Cameron Highlands is a large tourist area, crossed by the main road and several smaller roads. There are two main towns- Tanah Rata and Brinchang, several smaller towns and villages, and several resorts. And there are some particular tourist spots like the BOH Tea Fields and the Mossy Forest. All these places are located not too close to each other, and in general, you may need many hours to walk on foot around them, so you need some transport.
But there is no Grab in this area. There are only two local ways of transport- public buses and taxis. The public buses are the cheapest option, but they are very rare. In fact, we haven’t seen any buses during our 2-days stay in the Cameron Highlands. But we know from the internet and the locals that they still exist. They run hourly, and the price is very low, for example only 2 RM between Tanah Rata and Brinchang (4 km).
However, the best options are taxis and rental motorcycles. Taxis are not expensive, however, they don’t use the taximeter. Usually, they charge 10 RM for the distance between Tanah Rata and Brinchang, and 25 RM from Brinchang to the BOH Tea Fields, but at least 60 RM from Brinchang to the Mossy Forest.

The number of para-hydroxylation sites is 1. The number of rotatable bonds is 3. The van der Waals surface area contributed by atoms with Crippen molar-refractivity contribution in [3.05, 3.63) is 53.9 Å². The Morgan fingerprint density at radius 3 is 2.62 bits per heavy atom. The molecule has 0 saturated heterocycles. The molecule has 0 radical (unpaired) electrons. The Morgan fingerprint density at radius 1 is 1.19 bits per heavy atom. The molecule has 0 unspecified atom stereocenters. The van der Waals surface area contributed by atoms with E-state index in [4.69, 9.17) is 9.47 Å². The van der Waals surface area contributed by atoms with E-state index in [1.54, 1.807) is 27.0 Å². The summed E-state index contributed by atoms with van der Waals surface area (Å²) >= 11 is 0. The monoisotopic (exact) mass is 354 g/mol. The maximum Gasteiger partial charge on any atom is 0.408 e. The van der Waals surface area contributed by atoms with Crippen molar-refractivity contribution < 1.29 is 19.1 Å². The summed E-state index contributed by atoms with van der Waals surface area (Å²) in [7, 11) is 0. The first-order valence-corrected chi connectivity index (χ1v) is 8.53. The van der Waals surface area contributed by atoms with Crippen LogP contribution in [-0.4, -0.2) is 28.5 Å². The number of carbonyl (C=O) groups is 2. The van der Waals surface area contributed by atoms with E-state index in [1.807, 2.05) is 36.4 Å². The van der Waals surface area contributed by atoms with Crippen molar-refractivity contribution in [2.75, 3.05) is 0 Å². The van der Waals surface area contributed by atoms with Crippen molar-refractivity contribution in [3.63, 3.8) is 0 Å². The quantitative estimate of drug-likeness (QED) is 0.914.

And if you hire a motorcycle or scooter (there are some motorbike rental companies in Tanah Rata, or you can ask your hotel for help), normally they charge 20 RM for 2 hours, 35 RM for 5 hours and 50 RM for 10 hours.
Transportation in national parks like Taman Negara
In Peninsular Malaysia, these kinds of places consist of equatorial rainforests, and in general, they are adventurous places. So, don’t expect too much transportation there. Once you reach Taman Negara, Endau Rompin, or Royal Belum State Park, you can’t find anything else but only boats on the rivers (if there are rivers large enough to allow boats) or lakes- tourist boats for a cruise, or local „public transport” just to cross the river. Everything else consists of hiking trails, walkable only by your own two feet.
Transportation on islands
Most of the islands in Peninsular Malaysia (with exception of Penang Island) are tourist areas, so the transportation developed there is mainly for tourists. But the islands are small, hilly and covered by equatorial rainforest. Usually, there are only one or two main roads, several side alleys, and that’s all. So, the on-land ways of transportation are not so developed.
I will give Tioman Island again as an example- there is one main road on the western coast, and one road crossing the island to the eastern coast. And the only vehicles traveled on these roads are 4WD or small taxis (for at least 30 RM per person), rental motorbikes for 25 RM per hour, and 1-2 buses serving the luxury resorts. Other ways of transportation are by water taxis (for 30 RM between the nearest piers to 150 RM), or just cruise speed boats, by joining a tour. On the rest of the island, there is nothing more than jungle trails.